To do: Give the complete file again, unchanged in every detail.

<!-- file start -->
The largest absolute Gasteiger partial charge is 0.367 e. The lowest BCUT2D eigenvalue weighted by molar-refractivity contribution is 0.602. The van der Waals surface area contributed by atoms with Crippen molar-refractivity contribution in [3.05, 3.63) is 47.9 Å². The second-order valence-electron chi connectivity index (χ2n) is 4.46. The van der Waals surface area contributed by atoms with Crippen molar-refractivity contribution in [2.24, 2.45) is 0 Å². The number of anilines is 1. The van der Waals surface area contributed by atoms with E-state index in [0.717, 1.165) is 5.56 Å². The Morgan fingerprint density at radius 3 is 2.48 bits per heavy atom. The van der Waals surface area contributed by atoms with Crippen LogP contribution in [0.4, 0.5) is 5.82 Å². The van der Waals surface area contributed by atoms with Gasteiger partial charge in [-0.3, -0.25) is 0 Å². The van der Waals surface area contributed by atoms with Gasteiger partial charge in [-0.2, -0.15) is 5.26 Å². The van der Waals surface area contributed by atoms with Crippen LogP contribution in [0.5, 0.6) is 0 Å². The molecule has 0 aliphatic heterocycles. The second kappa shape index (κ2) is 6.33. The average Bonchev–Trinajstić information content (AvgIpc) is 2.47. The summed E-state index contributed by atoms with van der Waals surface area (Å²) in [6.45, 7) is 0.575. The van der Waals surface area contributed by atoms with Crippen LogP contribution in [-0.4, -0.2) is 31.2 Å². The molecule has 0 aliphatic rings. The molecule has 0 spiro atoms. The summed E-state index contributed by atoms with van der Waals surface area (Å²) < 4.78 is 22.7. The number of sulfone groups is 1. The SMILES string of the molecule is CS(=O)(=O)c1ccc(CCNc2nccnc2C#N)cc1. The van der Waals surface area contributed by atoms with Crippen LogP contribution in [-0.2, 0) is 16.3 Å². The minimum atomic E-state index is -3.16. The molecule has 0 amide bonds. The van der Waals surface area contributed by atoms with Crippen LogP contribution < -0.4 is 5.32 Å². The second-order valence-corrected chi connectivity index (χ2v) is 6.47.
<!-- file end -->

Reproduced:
The largest absolute Gasteiger partial charge is 0.367 e. The lowest BCUT2D eigenvalue weighted by molar-refractivity contribution is 0.602. The van der Waals surface area contributed by atoms with Crippen molar-refractivity contribution in [3.05, 3.63) is 47.9 Å². The second-order valence-electron chi connectivity index (χ2n) is 4.46. The van der Waals surface area contributed by atoms with Crippen molar-refractivity contribution in [2.24, 2.45) is 0 Å². The number of anilines is 1. The van der Waals surface area contributed by atoms with E-state index in [0.717, 1.165) is 5.56 Å². The Morgan fingerprint density at radius 3 is 2.48 bits per heavy atom. The van der Waals surface area contributed by atoms with Crippen LogP contribution in [0.4, 0.5) is 5.82 Å². The van der Waals surface area contributed by atoms with Gasteiger partial charge in [-0.3, -0.25) is 0 Å². The van der Waals surface area contributed by atoms with Gasteiger partial charge in [-0.2, -0.15) is 5.26 Å². The van der Waals surface area contributed by atoms with Crippen LogP contribution in [0.5, 0.6) is 0 Å². The molecule has 0 aliphatic heterocycles. The second kappa shape index (κ2) is 6.33. The average Bonchev–Trinajstić information content (AvgIpc) is 2.47. The summed E-state index contributed by atoms with van der Waals surface area (Å²) in [6.45, 7) is 0.575. The van der Waals surface area contributed by atoms with Crippen LogP contribution in [-0.4, -0.2) is 31.2 Å². The molecule has 0 aliphatic rings. The molecule has 0 spiro atoms. The summed E-state index contributed by atoms with van der Waals surface area (Å²) < 4.78 is 22.7. The number of sulfone groups is 1. The SMILES string of the molecule is CS(=O)(=O)c1ccc(CCNc2nccnc2C#N)cc1. The van der Waals surface area contributed by atoms with Crippen LogP contribution in [-0.2, 0) is 16.3 Å². The minimum atomic E-state index is -3.16. The molecule has 0 amide bonds. The van der Waals surface area contributed by atoms with Crippen LogP contribution < -0.4 is 5.32 Å². The second-order valence-corrected chi connectivity index (χ2v) is 6.47.